The SH-5 was a first generation large water-based anti-submarine bomber developed by China itself. It was powered by 4 WJ5A turbo-propellers and was equipped with advanced navigation aids, bombing radar, magnetic anomaly detector, transceiver, etc. The empty weight was 26,000 kg. The bombs, torpedoes and airborne depth charges could be carried. A remotely controlled turret was incorporated to counter the attacks from enemy aircraft. The SH-5 could attack both surface warships and underwater submarines. In addition it could also be used for tasks such as search and rescue, scientific research and patrol, etc.

In the 1960, the PLA Navy demanded an indigenous amphibious plane to replace its ageing Soviet Beriev Be-6 (NATO reporting name: Madge) amphibious plane. The development task was assigned to the Harbin Aircraft Factory (now HAMC) in 1968, and the first prototype was completed in 1971. The floating test of the SH-5 was carried out in 1971 and the aircraft was first airborne on 3 April 1976. However, the operational deployment with the PLA Navy did not begin until 1986 due to the political and technical reasons.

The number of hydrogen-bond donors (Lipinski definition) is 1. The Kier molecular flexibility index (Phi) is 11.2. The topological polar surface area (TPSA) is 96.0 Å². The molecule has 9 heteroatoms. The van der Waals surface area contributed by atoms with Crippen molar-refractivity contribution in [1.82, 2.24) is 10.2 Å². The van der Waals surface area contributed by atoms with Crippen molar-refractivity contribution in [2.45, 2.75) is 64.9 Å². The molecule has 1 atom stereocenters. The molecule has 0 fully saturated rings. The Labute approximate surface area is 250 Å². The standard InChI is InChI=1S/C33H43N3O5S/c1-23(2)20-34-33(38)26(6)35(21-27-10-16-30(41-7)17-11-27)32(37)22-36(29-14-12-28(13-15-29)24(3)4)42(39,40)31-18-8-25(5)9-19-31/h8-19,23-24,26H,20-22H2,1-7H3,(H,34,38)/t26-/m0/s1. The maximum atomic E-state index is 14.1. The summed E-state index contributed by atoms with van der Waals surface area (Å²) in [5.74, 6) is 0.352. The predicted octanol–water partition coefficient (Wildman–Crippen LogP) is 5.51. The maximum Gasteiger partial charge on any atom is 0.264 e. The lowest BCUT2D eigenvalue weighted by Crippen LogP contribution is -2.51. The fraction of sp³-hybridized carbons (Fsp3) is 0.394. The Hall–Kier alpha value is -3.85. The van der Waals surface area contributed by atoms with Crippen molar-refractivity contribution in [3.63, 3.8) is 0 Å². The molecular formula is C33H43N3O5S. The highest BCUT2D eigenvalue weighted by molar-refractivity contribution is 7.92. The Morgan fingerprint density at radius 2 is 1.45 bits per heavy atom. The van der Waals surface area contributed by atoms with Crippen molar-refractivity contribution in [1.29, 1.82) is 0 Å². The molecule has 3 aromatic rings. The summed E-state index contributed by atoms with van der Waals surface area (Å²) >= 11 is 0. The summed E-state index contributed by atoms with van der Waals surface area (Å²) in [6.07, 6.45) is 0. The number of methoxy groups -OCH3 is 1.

The SH-5 was developed based on a large number of existing technologies. The aircraft has an unpressurised cabin and four underpowered turboprop engines, making it only suitable for low- to medium-altitude flight. Although this weakness does not cause major problems for the aircraft's low-altitude patrol flight profile, it does mean that transit flights between base and any distant operational area have to be flown at comparatively low altitude and therefore reduced speed.